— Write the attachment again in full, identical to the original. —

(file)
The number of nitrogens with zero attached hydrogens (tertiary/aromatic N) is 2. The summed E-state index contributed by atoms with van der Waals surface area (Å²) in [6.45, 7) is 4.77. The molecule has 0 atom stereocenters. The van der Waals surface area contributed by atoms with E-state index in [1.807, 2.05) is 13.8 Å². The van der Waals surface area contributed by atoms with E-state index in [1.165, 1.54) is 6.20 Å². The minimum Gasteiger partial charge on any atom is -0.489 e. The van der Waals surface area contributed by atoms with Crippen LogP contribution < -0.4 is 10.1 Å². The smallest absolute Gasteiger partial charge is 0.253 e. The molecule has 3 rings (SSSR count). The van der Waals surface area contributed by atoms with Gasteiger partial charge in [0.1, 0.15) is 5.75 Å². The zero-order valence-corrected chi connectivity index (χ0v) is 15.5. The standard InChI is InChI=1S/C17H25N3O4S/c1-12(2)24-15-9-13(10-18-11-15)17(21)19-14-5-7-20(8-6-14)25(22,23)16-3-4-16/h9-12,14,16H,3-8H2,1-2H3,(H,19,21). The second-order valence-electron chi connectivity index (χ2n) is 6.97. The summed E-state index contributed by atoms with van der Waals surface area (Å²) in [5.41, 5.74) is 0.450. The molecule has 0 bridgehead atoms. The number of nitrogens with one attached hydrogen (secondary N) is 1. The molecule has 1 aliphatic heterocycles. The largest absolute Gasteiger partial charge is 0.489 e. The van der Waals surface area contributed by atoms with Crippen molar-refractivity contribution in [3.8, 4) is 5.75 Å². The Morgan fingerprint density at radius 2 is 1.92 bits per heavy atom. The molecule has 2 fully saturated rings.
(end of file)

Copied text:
The number of nitrogens with zero attached hydrogens (tertiary/aromatic N) is 2. The summed E-state index contributed by atoms with van der Waals surface area (Å²) in [6.45, 7) is 4.77. The molecule has 0 atom stereocenters. The van der Waals surface area contributed by atoms with E-state index in [1.807, 2.05) is 13.8 Å². The van der Waals surface area contributed by atoms with E-state index in [1.165, 1.54) is 6.20 Å². The minimum Gasteiger partial charge on any atom is -0.489 e. The van der Waals surface area contributed by atoms with Crippen LogP contribution < -0.4 is 10.1 Å². The smallest absolute Gasteiger partial charge is 0.253 e. The molecule has 3 rings (SSSR count). The van der Waals surface area contributed by atoms with Gasteiger partial charge in [0.1, 0.15) is 5.75 Å². The zero-order valence-corrected chi connectivity index (χ0v) is 15.5. The standard InChI is InChI=1S/C17H25N3O4S/c1-12(2)24-15-9-13(10-18-11-15)17(21)19-14-5-7-20(8-6-14)25(22,23)16-3-4-16/h9-12,14,16H,3-8H2,1-2H3,(H,19,21). The second-order valence-electron chi connectivity index (χ2n) is 6.97. The summed E-state index contributed by atoms with van der Waals surface area (Å²) in [5.41, 5.74) is 0.450. The molecule has 0 bridgehead atoms. The number of nitrogens with one attached hydrogen (secondary N) is 1. The molecule has 1 aliphatic heterocycles. The largest absolute Gasteiger partial charge is 0.489 e. The van der Waals surface area contributed by atoms with Crippen molar-refractivity contribution in [3.8, 4) is 5.75 Å². The Morgan fingerprint density at radius 2 is 1.92 bits per heavy atom. The molecule has 2 fully saturated rings.